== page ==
Tapping the Sun

after two commercial banks agreed to extend credit to consumers and guarantee loans for import of equipment, Uganda has started installing solar units for its long awaited solar rural electrification programme. The technical aspect of the pilot project will last three years. It is expected to cost us $1.7 million. The us Agency for International Development ( usa i d ) is financing the project. Moreover, financial and technical assistance will also be extended to Uganda's two battery manufacturing companies to help them produce batteries on a large scale for use in the solar systems.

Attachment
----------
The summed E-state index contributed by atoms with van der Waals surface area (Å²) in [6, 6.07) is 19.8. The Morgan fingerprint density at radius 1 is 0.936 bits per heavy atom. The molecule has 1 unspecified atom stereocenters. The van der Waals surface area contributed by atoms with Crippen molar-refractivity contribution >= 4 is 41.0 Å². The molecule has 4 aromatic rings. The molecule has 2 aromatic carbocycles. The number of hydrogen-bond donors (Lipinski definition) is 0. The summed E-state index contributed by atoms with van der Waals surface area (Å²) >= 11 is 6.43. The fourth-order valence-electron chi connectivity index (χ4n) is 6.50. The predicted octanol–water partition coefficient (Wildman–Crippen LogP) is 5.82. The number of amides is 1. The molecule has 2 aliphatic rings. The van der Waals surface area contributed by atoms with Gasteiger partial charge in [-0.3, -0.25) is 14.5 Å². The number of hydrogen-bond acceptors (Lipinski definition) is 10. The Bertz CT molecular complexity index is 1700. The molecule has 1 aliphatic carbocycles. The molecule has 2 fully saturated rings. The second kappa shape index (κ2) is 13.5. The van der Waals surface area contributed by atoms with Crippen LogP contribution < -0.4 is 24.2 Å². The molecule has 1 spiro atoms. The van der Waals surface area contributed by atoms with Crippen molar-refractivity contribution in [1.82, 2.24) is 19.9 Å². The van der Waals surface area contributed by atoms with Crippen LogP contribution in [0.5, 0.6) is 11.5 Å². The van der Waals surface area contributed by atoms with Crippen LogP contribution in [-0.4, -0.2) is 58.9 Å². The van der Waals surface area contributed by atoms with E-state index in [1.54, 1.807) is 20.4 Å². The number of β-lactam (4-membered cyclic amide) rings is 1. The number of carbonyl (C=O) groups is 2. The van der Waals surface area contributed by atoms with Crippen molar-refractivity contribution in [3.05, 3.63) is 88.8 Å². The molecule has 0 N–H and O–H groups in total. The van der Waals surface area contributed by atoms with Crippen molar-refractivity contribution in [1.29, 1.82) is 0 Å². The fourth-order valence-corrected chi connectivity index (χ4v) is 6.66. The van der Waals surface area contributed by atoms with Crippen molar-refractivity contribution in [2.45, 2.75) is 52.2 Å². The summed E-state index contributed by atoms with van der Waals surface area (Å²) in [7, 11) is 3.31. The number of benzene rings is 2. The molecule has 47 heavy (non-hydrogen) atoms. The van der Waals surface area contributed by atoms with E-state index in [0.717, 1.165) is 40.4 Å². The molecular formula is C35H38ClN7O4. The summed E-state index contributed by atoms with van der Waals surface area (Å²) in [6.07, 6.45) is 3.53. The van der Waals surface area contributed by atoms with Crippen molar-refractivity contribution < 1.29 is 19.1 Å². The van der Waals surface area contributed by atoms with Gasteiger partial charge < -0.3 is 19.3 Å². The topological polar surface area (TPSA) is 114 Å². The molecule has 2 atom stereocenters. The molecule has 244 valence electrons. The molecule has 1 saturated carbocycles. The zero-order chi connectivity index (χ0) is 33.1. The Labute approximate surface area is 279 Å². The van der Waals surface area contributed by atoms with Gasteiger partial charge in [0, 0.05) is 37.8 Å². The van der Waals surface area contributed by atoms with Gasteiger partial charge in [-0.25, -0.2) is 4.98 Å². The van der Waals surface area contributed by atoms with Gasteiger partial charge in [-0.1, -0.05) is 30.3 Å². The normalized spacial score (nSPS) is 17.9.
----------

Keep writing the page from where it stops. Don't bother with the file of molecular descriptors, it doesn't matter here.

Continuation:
It is expected that the project will provide electricity to 2,000 households and four communities living in rural areas or on the periphery of urban centres. These communities do not have access to the hydroelectric power generated and distributed by the Uganda Electricity Board ( ueb ), which is a monopoly hydroelectricity producer. The board can provide power to only five per cent of the total estimated population of 20.6 million. The electricity demand of even that five per cent cannot be met. At present, the board supplies only 180 megawatt (mw) at peak times, though the peak demand is estimated at about 240 mw. This has been the main cause of chronic load-shedding.

In view of the seriousness of the power shortage, Uganda has sought funds from donors so as to provide credit to the rural poor. This would enable them to purchase the solar units.

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